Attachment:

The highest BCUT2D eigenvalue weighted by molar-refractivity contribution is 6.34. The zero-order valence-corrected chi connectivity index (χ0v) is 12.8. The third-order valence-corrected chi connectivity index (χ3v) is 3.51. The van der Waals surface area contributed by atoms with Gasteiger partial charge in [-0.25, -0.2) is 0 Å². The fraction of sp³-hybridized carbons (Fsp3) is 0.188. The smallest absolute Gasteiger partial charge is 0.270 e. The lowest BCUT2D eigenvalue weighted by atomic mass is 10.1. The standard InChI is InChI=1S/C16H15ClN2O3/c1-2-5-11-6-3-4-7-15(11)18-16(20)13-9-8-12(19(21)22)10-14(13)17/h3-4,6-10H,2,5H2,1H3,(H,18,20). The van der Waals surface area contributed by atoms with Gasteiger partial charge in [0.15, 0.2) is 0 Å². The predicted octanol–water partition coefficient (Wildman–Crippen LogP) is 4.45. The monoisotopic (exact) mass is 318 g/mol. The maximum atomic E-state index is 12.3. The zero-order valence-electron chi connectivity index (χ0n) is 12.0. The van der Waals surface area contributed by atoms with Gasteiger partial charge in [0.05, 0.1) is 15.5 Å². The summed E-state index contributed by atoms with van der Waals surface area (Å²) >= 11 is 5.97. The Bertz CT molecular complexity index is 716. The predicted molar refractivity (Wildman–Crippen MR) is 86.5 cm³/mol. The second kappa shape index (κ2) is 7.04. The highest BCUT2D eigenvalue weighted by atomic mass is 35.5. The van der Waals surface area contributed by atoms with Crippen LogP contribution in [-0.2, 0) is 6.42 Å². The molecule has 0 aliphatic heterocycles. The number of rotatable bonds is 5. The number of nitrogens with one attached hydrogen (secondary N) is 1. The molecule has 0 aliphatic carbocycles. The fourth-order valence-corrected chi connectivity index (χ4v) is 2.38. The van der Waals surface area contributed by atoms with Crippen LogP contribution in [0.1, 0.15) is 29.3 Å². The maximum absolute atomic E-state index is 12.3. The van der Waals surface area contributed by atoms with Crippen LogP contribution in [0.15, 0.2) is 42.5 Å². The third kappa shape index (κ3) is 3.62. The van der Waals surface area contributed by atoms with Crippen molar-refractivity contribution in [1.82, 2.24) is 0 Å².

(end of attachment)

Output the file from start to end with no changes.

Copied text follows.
The highest BCUT2D eigenvalue weighted by molar-refractivity contribution is 6.34. The zero-order valence-corrected chi connectivity index (χ0v) is 12.8. The third-order valence-corrected chi connectivity index (χ3v) is 3.51. The van der Waals surface area contributed by atoms with Gasteiger partial charge in [-0.25, -0.2) is 0 Å². The fraction of sp³-hybridized carbons (Fsp3) is 0.188. The smallest absolute Gasteiger partial charge is 0.270 e. The lowest BCUT2D eigenvalue weighted by atomic mass is 10.1. The standard InChI is InChI=1S/C16H15ClN2O3/c1-2-5-11-6-3-4-7-15(11)18-16(20)13-9-8-12(19(21)22)10-14(13)17/h3-4,6-10H,2,5H2,1H3,(H,18,20). The van der Waals surface area contributed by atoms with Gasteiger partial charge in [0.15, 0.2) is 0 Å². The predicted octanol–water partition coefficient (Wildman–Crippen LogP) is 4.45. The monoisotopic (exact) mass is 318 g/mol. The maximum atomic E-state index is 12.3. The zero-order valence-electron chi connectivity index (χ0n) is 12.0. The van der Waals surface area contributed by atoms with Gasteiger partial charge in [0.05, 0.1) is 15.5 Å². The summed E-state index contributed by atoms with van der Waals surface area (Å²) >= 11 is 5.97. The Bertz CT molecular complexity index is 716. The predicted molar refractivity (Wildman–Crippen MR) is 86.5 cm³/mol. The second kappa shape index (κ2) is 7.04. The highest BCUT2D eigenvalue weighted by atomic mass is 35.5. The van der Waals surface area contributed by atoms with Crippen LogP contribution in [-0.2, 0) is 6.42 Å². The molecule has 0 aliphatic heterocycles. The number of rotatable bonds is 5. The number of nitrogens with one attached hydrogen (secondary N) is 1. The molecule has 0 aliphatic carbocycles. The fourth-order valence-corrected chi connectivity index (χ4v) is 2.38. The van der Waals surface area contributed by atoms with Crippen LogP contribution in [0.1, 0.15) is 29.3 Å². The maximum absolute atomic E-state index is 12.3. The van der Waals surface area contributed by atoms with Crippen LogP contribution in [0.15, 0.2) is 42.5 Å². The third kappa shape index (κ3) is 3.62. The van der Waals surface area contributed by atoms with Crippen molar-refractivity contribution in [1.82, 2.24) is 0 Å².